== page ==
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u/Evelyn_KMP Apr 30 '22

I advise that you go to a therapist if you're over 18 and don't live in US, if you do it's free and you could feel a little better

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u/Cauliflower_Mean Apr 30 '22

Thanks. I've been in therapy for two years now. Sometimes it would be great to discuss about that incident with the people who were involved in it with me, tho.

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u/Evelyn_KMP Apr 30 '22

I get what you mean, but sometimes people are too scarred to even accept that it's ok to be open about things or even to be afraid For example; I forget easily and can't bring myself to talk about stuff a while after they happen; recording your thoughts right after helps tho

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u/Clean_Ad2102 Apr 30 '22

I am so sorry you are not being respected or validated. I had to be somewhere that I could say my 'feelings'. I needed the time to bring myself back. PTSD is no joke. Nothing to be ashamed about. Reach out via google and find trauma treatment. EMDR is, IMHO, a good sign you may be in the right direction. I lost my entire family over their malucioysness. Hugs

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u/wkautumn Apr 30 '22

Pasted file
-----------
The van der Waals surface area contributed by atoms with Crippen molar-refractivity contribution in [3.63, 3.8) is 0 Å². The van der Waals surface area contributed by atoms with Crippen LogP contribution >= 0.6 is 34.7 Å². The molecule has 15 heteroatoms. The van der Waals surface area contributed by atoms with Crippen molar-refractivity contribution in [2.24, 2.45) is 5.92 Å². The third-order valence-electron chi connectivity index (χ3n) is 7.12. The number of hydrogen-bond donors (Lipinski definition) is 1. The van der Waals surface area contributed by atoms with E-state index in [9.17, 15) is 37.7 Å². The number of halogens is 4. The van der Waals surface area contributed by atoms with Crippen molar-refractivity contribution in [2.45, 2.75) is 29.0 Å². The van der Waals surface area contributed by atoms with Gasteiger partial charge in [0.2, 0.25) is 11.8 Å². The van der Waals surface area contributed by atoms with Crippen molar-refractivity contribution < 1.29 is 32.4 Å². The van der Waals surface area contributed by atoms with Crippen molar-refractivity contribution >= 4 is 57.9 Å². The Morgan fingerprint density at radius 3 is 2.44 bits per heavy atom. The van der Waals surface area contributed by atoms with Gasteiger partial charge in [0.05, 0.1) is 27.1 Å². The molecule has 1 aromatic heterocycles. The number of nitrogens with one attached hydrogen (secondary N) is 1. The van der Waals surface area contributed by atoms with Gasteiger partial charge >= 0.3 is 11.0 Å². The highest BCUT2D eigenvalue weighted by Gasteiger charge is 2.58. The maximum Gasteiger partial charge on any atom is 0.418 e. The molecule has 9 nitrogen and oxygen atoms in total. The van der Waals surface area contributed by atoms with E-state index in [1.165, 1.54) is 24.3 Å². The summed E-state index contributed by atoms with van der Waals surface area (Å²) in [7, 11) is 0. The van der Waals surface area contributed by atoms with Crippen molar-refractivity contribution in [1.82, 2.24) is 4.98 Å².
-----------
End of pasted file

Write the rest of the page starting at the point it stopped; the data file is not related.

This! I was literally triggered by my paper shredder tonight because I thought it was going to explode and I have safety trigger issues. But people who don't understand complex trauama will never get that.

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u/synodicstardust Apr 30 '22 Helpful

That you can’t just “snap out of it”, or “take a walk”, or “get out of your room” to feel better. And with self harm, you can’t just say “stop doing xyz”. Believe me I would have stopped years ago if I could. It’s not that damn easy.

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u/wkautumn Apr 30 '22

Exactly. None of it is easy. It is possible though. As someone who used to self-harm for years, I can assure you there's hope. I hope you find it, too. *hugs* <3

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u/synodicstardust Apr 30 '22

Thank you! I’ve made a ton of progress the past couple years. I’m also seeing someone for help. And same to you <3

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u/Mrmayman1 Apr 30 '22

As someone who does self harm, It's true that I can't just stop it.